I guess this is why NTRPG feels entitled to breach copyright and reprint whatever they want to help support the con.  Can we expect some good items again this year to help defer the cost of the poster purchases?  Maybe you can reproduce the posters.


Well, you can't expect any. I'll talk to Doug and make sure you can't buy any yourself, I would hate you to compromise yourself in any way.

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Post Posted: Wed Dec 28, 2011 8:59 pm 
 

In the case of TSR and the module in the magazine, TSR would have every right to print it in another form.

All of their author contracts were work for hire and full ownership went to TSR.  

I do hope this project can be completed, Ian, with everyone happy.


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Post Posted: Wed Dec 28, 2011 9:02 pm 
 

Things getting hot around here  8O


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Post Posted: Wed Dec 28, 2011 10:53 pm 
 

FormCritic wrote:In the case of TSR and the module in the magazine, TSR would have every right to print it in another form.

All of their author contracts were work for hire and full ownership went to TSR.


I'm sure this is true for TSR staff but I am thinking more on those individuals who mailed in items for TSR to use.  In the case of Dragon magazine, converting to PDFs in electronic form was not covered and this is why TSR ended up having to pay out hundreds of thousands of dollars.  Also some items like Knights of the Dinner Table had a different contract not to be reprinted or reused.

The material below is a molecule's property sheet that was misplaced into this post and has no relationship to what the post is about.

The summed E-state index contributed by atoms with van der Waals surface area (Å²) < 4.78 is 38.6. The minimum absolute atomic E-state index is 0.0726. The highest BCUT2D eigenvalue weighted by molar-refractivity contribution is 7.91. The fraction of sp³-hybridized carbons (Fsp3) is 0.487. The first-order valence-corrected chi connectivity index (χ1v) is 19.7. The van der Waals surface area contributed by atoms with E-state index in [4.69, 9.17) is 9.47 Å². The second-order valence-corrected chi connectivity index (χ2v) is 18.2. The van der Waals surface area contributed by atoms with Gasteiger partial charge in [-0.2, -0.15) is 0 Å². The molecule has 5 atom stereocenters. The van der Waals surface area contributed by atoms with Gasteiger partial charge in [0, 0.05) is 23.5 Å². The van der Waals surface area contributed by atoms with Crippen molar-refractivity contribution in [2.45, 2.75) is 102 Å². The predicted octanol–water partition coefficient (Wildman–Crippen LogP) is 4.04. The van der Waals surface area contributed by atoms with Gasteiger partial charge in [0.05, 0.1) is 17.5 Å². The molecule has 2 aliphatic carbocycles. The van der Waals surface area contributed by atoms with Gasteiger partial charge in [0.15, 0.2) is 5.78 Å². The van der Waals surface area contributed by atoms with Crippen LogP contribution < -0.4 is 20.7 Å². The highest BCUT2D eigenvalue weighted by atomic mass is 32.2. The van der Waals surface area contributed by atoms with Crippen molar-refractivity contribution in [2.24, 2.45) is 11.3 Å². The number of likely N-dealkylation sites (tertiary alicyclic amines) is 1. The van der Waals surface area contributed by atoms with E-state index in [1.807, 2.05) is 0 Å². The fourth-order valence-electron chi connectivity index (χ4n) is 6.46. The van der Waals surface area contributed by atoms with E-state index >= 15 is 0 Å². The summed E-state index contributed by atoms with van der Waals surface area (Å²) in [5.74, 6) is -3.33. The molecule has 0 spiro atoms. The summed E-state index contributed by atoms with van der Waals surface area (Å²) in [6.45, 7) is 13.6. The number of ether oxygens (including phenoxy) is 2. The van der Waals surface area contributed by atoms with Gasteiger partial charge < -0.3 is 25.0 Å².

In other cases, later artwork created by Elmore is used in TSR products but I'm sure he had a better contract that would give him more money if they were used in another application - and he is still entitled to sell prints, etc.

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Post Posted: Wed Dec 28, 2011 10:55 pm 
 

Badmike wrote: I'll talk to Doug and make sure you can't buy any yourself, I would hate you to compromise yourself in any way.


Thanks for the reminder, those ones are "by donation only" :)

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Post Posted: Wed Dec 28, 2011 11:03 pm 
 

PDF Pirate King wrote:
I'm sure this is true for TSR staff but I am thinking more on those individuals who mailed in items for TSR to use.


To be clear:  Every article and adventure submitted by freelancers and published by TSR was contract work for hire.

TSR made clear to writers that they did this in order to protect their proprietary control of the game and avoid complications for re-prints. Their emphasis was on control of the game and use of material from any one publication in another publication.  So, for instance, a monster, magic item, character or spell  from a magazine article could be used by TSR in a book or another module. They paid a fairly generous per-word price for all submissions, and they offered flat rate terms for editing work.

I believe it was probably use of artwork (and comics are artwork) that caused problems for Dragon magazine in electronic form.

The terms for artwork...and particularly cover artwork...were different.  For cover art, TSR did not acquire rights to the piece.  They acquired only first print rights.  (And I presume that art created by staff artists was TSR property to start with.)


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Post Posted: Wed Dec 28, 2011 11:12 pm 
 

I remember one incident at TSR that I found funny.

They printed a Norse-themed adventure in Dragon that had a dwarf named Balin.

Iron Crown Enterprises protested that Balin the Dwarf was a Tolkien creation and thus belonged exclusively to Iron Crown for RPG purposes.

TSR printed a correction in their next issue of Dragon.

Iron Crown did not own the name Balin or Balin the Dwarf any more than I own the names Zeus or Apollo.  All of Tolkien's dwarf names were taken from The Eldar Edda.  What Iron Crown owned was Balin Son of Dwalin from the Lonely Mountain.